a case where someone’s bad grammar is central to the story.
Other miscellaneous tips
Put quotation marks in your notes around those quotes you want to use
and know you caught well enough to use as direct quotes. The rest you can
use as indirect or as simple information.
Almost no one (other than a media?savvy politician) speaks in whole,
quotable sentences. Every reporter hears a quote slightly differently as
they translate what is said into something that can go in print.
When note?taking in the rain, use a pencil.
Listen for the quote that can be used, and catch that rather than attempting
to catch it all.
Train your mind to “hold a quote in memory” until you can write
Every reporter should own a tape recorder and use it often. But, there
also will be times when you will have to rely on your note-taking ability.
Advantages of a tape recorder
- Better rapport with your subject.
- Ability to concentrate on the nuances of what your source is saying,
and to ask more perceptive questions
- Helps you analyze your interviewing style and improve (maybe you talk
- Completely accurate quotes
- Tangible proof that you quoted someone accurately
- Phone attachment to record phone interviews – but you must get source’s
- It takes 1 ½ to 2 hours to transcribe 1 hour of tape. Fight
this by highlighting in your notes what you want in the story and then
typing only that material from the tape.
- Possibility of mechanical failure. Carry extra batteries and tapes.
Put the recorder where you can see it running during the interview. Always
test your tape recorder before an interview.
- Potentially intimidates source. Keep it subtle.
- Can be disruptive in a newsroom. Use headphones or an earplug when
Legal and ethical considerations
- Illinois law (and journalistic ethics) requires that you get a source’s
permission before recording a conversation — whether in person or by phone.
- Never tape any interview – live or by phone – without asking the source’s
permission. Exceptions: News conferences and “prepackaged” news
events like speeches.
- Use a recorder with an easy-to-read counter. When you hear a quote
you want verbatim, jot down a few key words and the counter reading(s).
- When your recorder is on a table or some other surface that can transmit
vibration and noise, pad it by folding several layers of soft fabric (like
a winter scarf) under it.
- Use your tape only as a backup to what’s in your notes and, especially,
what’s in your head. Write a framework for your story before transcribing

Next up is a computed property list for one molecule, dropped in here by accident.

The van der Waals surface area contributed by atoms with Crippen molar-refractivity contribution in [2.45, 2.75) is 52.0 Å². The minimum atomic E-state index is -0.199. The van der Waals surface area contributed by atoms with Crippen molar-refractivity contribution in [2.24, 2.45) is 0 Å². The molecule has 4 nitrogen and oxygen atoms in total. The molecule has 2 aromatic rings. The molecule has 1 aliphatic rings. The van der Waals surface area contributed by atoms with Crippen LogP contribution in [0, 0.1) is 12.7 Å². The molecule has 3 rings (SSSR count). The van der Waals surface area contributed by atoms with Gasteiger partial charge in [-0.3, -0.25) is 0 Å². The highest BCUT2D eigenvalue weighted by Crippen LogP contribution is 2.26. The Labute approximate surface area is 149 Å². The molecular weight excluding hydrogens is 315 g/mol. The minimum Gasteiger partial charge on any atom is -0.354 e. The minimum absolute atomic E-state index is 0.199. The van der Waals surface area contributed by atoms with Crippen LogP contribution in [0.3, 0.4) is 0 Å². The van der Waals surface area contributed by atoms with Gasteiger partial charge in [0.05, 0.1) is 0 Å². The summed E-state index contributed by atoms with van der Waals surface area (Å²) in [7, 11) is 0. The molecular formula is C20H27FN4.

- Even when taping an interview, use your notebook to write down key
quotes and ideas, plus sensory observations about your subject and the
Most writing problems occur in the organizing stage. Many bad writers
neglect any form of organization at all. That involves thinking about your
lead, which is critical, but too many writers stop there.
Here’s a process used by Don Fry of the Poynter Institute, one of the
nation’s foremost journalism training grounds. Try this, or use it as a
base to develop your own process.
A. Decide what you want to say
This whole process can take less than 10 minutes. It saves far more time
than that in the long run.
1. Mark up your notes.
— Cement the important things in your memory
— Mark things you may want to find later, like numbers, names, exact wording
of quotes …
2. Spot the high points
— What strikes you most from your notes and observations?
— Main themes or ideas — jot them down as you spot them.
— Test each point. What’s this about? What’s my point for my reader?
3. Write a point statement
— What is this story about. What is my overall point for my readers?
— Now that you have that statement, all material must pass a test to be
included in your
story: Does it contribute to my overall point? If not, don’t use it.
— Remember, the secret of brevity in writing is selection, not compression.
4. Sketch a plan
This is a brief outline, or roadmap, for your story. No more than 10 words
total. Use a label
or code word for each section.
B. Write a draft
Write quickly, paying little attention to fine-tuning. At first, don’t even
look at your notes. Don’t revise as you go along. The point is to work from
your “roadmap” to get the entire story on paper in rough form.
Don Fry: “Most news writing sags in the middle because writers
get tired or rushed or lost. They spend 20 minutes crafting a lead, then
an hour getting the first half just right, and then blast through the rest
in 10 minutes to make deadline. Hence the sagging middle. By writing a
first draft as quickly as possible from a plan, you spend the same amount
of time on the second half as the first, and you don’t get tired.”
First, read the piece aloud. Take no notes and make no corrections. This
gives you a sense of the piece as a whole. You experience how long the passages